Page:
My invention has for its object to provide improved means for effecting the distribution of lubricant to a sliver, whereby such distribution will be more evenly performed, and possible disarrangement of the fibres of the sliver through varying tension be entirely avoided.

According to my invention, I provide means whereby the lubricant is appliedtothe sliver in the formof diagonalbands of suitable width and spacing, and arranged preferably at such an angle that theend of one band of lubricant at one edge. of the sliver is level with or slightly overlaps that of the next band immediately in advance of or behind it.

V The manner in which the invention is carried intopractice will be described with the aid of the accompanying drawing wherein Figs. 1 and 2 are, respectively, a plan View and a cross sectional view of a lubricant applying device according to the invention, whilst Fig. 3 illustrates the manner in which the bands of lubricant are disposed on the sliver.

According to my invention I employ, as usual, a bath 1 to contain the lubricant and a roller 2 mounted to revolve freely as in open bearings 3, 3, in the upper edge of the bath. The roller 2 instead of being provided with blades arranged longitudinally of the roller or parallel to its axis has blades 4 arranged helically around it.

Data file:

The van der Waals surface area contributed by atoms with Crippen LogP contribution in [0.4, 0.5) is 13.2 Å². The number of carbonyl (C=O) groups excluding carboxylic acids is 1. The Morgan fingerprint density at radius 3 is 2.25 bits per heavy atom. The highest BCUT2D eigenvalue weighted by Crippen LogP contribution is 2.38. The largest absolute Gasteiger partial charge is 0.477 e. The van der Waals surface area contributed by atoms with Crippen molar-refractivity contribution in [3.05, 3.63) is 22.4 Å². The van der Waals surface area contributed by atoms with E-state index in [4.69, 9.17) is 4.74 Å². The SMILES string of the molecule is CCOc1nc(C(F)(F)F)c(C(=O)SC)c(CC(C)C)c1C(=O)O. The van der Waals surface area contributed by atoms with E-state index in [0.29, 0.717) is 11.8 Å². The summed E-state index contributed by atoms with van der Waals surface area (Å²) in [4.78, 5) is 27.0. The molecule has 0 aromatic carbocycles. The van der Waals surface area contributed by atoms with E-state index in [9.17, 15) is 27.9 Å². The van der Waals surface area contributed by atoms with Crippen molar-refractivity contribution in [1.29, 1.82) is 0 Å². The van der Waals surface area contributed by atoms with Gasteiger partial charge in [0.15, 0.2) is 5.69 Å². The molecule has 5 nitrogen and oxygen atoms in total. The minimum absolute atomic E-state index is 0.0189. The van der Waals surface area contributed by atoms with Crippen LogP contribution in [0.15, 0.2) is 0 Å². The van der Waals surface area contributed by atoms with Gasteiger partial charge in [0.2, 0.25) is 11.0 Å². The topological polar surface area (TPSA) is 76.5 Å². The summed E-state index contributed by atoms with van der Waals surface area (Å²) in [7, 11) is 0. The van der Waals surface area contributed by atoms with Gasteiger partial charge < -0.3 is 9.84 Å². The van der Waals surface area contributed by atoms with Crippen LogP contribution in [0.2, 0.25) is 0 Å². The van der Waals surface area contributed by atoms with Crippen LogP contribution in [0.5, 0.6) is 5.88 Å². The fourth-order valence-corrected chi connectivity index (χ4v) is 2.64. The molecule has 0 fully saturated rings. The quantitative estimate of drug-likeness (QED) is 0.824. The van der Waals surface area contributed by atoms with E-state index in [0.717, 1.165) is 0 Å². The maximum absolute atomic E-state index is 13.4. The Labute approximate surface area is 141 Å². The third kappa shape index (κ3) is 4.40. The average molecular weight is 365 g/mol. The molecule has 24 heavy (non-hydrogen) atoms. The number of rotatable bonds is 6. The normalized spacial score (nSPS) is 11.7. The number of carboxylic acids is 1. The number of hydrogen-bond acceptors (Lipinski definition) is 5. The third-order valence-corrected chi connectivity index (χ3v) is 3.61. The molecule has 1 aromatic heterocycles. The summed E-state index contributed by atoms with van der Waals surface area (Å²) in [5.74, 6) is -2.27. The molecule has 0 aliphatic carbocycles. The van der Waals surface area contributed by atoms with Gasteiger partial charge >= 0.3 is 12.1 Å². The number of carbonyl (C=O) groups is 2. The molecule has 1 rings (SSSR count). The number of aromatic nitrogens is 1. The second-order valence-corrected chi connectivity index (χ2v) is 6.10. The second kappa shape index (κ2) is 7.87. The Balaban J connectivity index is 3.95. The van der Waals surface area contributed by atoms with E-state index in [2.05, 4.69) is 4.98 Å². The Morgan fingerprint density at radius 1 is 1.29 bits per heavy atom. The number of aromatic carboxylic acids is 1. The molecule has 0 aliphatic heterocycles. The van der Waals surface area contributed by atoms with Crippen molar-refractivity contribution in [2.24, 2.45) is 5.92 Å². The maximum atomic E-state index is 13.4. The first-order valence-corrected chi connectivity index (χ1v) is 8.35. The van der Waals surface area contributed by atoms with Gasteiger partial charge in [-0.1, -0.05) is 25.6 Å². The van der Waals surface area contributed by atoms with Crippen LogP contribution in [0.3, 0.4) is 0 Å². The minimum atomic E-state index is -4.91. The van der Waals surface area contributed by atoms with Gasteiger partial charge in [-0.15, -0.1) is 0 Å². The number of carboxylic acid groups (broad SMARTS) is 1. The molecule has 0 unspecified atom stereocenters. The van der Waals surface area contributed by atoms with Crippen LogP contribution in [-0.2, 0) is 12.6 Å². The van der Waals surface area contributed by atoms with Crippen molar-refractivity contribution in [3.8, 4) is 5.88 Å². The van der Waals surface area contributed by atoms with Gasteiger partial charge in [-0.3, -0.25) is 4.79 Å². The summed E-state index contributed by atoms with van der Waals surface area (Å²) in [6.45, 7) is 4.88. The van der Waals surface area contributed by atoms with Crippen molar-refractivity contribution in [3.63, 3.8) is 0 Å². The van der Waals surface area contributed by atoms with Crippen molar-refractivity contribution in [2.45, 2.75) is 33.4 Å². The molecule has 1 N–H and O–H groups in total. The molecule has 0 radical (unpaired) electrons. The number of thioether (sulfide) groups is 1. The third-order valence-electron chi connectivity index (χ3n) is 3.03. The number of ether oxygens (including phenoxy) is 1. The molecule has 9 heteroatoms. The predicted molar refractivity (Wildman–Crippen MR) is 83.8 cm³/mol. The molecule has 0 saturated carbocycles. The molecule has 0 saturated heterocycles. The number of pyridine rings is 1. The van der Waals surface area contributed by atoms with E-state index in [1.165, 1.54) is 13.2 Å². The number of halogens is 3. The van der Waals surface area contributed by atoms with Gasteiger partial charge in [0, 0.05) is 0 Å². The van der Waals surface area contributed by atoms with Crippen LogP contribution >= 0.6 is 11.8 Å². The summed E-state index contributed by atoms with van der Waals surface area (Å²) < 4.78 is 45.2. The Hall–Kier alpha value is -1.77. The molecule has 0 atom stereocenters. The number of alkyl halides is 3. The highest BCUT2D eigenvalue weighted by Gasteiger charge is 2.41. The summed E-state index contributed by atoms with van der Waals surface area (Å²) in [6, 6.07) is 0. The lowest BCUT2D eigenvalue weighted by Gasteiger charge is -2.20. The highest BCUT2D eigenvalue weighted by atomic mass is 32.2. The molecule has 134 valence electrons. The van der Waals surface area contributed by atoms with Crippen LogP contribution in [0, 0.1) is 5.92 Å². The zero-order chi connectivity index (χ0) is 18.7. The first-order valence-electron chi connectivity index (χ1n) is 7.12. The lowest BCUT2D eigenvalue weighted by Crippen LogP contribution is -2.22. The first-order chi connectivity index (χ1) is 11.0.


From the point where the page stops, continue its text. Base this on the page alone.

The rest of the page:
The pitch of the helices, and the number of blades or the distance apart at which they are set are suitably determined according to the width of the sliver and the percentage of lubricant which it is desired to apply- The shver 5 is led over the roller in the usual manner to contact with the edges of the blades, which may be beaded, thickened, or shaped in any suitable manner to cause a band of the desired width to be applied by each blade.

By the arrangement set forth, I obtain many important advantages over previous devices. The lubricant, instead of being applied irregularly or in transverse bands with more or less wide gaps between them to which the lubricant can never be properly spread, is applied in diagonal bands 6 extending from edge to edge of the sliver as indicated in Fig. 3. The width of the gaps between the bands axially or longitudinally of the sliver is reduced, so that when subjected to the action of the gill pins a much better and more even distribution is obtaiped. A further advantage is that instead of the sliver having to pass over a series of relatively sharp edges it is supported, by

my improved device, practically solidly through relatively large area of contact, and less tension is imparted to the sliver by the act of pulling the roller around. The tension is also perfectly uniform throughout the Whole length of the sliver, and thinning or attenuation and displacement of the sliver at different points in its length such as have caused trouble hitherto are avoided. 7 5